“Schedule strength is one of the factors that the committee members will use to distinguish among teams that are clustered,” CFP executive director Bill Hancock said. “The committee will evaluate the schedule for the entire season — not just nonconference games and not just conference games but the entire season. A team loses its margin for error if its schedule isn’t as strong as the other teams’ in the cluster.”
Here’s a breakdown of the top five games with CFP implications this weekend:
No. 3 Clemson (2-0) at No. 14 Louisville (2-0) (ABC & ESPN App, 8 p.m. ET Saturday): Until Florida State or Louisville proves otherwise, Clemson has asserted itself as the ACC’s top CFP contender, and the winner of this game will emerge as the front-runner to win the ACC. If the Tigers lose, their chance to win the conference will drop from 43 percent to 21 percent, according to ESPN’s Football Power Index.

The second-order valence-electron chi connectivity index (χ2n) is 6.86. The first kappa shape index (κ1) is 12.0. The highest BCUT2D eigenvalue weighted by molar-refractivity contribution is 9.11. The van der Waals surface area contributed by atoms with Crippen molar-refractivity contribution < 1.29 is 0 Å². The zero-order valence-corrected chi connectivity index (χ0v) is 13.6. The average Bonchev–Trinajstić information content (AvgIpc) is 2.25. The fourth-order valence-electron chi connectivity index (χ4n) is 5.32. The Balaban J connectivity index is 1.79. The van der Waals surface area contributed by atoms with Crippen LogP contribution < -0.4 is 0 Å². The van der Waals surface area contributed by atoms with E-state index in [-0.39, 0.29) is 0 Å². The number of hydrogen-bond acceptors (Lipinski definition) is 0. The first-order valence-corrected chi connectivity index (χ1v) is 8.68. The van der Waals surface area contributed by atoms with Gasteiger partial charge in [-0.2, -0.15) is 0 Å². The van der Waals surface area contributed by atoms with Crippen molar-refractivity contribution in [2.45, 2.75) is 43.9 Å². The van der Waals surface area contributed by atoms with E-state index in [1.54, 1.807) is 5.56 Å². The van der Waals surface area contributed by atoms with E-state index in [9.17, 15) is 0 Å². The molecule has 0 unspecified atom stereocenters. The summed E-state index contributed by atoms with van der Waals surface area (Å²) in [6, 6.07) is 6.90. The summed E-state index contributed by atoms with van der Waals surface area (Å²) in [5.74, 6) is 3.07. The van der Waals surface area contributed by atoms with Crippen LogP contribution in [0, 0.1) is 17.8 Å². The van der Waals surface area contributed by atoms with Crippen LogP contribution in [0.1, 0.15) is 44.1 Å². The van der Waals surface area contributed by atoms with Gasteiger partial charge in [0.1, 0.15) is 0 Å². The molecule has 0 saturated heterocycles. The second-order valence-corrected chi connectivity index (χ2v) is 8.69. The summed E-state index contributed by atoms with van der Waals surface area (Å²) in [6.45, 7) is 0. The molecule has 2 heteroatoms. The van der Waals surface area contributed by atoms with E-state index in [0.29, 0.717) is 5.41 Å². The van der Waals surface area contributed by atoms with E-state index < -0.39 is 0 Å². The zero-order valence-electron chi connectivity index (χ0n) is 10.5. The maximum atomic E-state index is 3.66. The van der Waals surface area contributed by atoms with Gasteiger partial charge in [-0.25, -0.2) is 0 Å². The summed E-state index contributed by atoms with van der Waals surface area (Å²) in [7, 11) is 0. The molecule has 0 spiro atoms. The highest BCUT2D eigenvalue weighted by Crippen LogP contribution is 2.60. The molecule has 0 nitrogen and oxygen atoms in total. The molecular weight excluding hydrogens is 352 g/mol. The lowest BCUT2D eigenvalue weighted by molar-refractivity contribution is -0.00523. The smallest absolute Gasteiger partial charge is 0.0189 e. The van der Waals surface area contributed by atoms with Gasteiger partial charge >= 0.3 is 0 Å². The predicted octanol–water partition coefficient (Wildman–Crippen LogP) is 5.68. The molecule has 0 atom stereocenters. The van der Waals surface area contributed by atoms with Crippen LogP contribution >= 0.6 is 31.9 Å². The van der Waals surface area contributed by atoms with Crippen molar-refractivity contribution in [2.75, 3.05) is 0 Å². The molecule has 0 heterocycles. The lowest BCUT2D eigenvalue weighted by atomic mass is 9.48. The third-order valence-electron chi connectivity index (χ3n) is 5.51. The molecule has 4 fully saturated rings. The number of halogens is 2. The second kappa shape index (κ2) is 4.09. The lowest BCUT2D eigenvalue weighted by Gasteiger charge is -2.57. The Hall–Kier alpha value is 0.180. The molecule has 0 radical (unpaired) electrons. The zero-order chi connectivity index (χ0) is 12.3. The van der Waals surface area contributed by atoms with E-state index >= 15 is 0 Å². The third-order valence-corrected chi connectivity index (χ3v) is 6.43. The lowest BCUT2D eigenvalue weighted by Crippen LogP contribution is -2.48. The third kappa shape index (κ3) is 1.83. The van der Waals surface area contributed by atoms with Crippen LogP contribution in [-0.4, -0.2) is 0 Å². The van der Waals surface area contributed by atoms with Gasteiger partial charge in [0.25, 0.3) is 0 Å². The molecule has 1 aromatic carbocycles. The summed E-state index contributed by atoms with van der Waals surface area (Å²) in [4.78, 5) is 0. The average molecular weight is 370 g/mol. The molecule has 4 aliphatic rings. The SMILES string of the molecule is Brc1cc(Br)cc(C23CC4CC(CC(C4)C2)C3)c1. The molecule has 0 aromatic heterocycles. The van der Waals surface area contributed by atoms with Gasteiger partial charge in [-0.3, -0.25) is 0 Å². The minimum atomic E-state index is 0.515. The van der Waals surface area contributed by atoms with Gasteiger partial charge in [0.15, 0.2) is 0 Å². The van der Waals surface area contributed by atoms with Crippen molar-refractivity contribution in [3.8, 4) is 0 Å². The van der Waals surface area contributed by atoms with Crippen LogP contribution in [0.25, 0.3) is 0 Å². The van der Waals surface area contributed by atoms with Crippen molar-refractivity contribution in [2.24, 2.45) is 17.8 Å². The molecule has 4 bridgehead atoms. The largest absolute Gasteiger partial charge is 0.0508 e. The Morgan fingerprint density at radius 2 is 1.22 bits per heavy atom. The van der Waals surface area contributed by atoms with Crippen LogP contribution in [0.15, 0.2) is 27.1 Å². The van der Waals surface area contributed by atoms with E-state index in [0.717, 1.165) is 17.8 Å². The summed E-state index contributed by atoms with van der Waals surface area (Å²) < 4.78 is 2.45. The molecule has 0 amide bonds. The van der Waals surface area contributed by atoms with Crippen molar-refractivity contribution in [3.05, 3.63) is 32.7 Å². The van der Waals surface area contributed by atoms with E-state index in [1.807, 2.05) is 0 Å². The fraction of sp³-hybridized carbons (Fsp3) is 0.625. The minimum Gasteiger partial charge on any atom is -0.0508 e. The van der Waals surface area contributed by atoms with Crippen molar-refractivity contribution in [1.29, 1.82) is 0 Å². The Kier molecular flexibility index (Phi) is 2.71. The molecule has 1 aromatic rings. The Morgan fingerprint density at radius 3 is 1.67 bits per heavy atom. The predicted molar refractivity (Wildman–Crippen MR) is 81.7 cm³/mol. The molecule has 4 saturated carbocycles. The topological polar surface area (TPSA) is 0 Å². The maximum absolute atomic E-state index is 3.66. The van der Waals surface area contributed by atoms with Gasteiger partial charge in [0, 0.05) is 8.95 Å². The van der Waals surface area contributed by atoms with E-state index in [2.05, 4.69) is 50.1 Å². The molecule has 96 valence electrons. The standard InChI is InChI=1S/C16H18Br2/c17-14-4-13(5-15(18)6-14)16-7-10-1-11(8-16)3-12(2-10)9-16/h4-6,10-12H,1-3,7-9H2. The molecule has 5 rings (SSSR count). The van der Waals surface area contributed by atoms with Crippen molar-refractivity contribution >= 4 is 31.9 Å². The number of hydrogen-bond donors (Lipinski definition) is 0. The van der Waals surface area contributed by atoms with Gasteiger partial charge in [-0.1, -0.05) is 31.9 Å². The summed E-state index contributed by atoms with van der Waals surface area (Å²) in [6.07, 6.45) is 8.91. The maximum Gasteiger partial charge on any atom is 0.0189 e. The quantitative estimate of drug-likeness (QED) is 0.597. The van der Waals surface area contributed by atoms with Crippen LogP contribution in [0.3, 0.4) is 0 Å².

This game resonated all season last year, as Clemson narrowly beat Louisville 42-36 after stopping Lamar Jackson a yard short on fourth down with 33 seconds remaining. Can Clemson’s defense do it again? The Tigers had 11 sacks in last week’s win over Auburn, and they’ve recorded 60 since 2016, best in FBS. Jackson, meanwhile, has been the most-sacked QB in that time (48). The defending Heisman Trophy winner has been off to another sizzling start, posting back-to-back games with at least 300 yards passing and 100 yards rushing.
“Offensively, they’re crazy good,” Swinney said. “It’s video [game] numbers.”
Number to know: 0. Clemson has not allowed a touchdown this season. It’s the first time since 1950 that Clemson didn’t allow a touchdown in the first two games.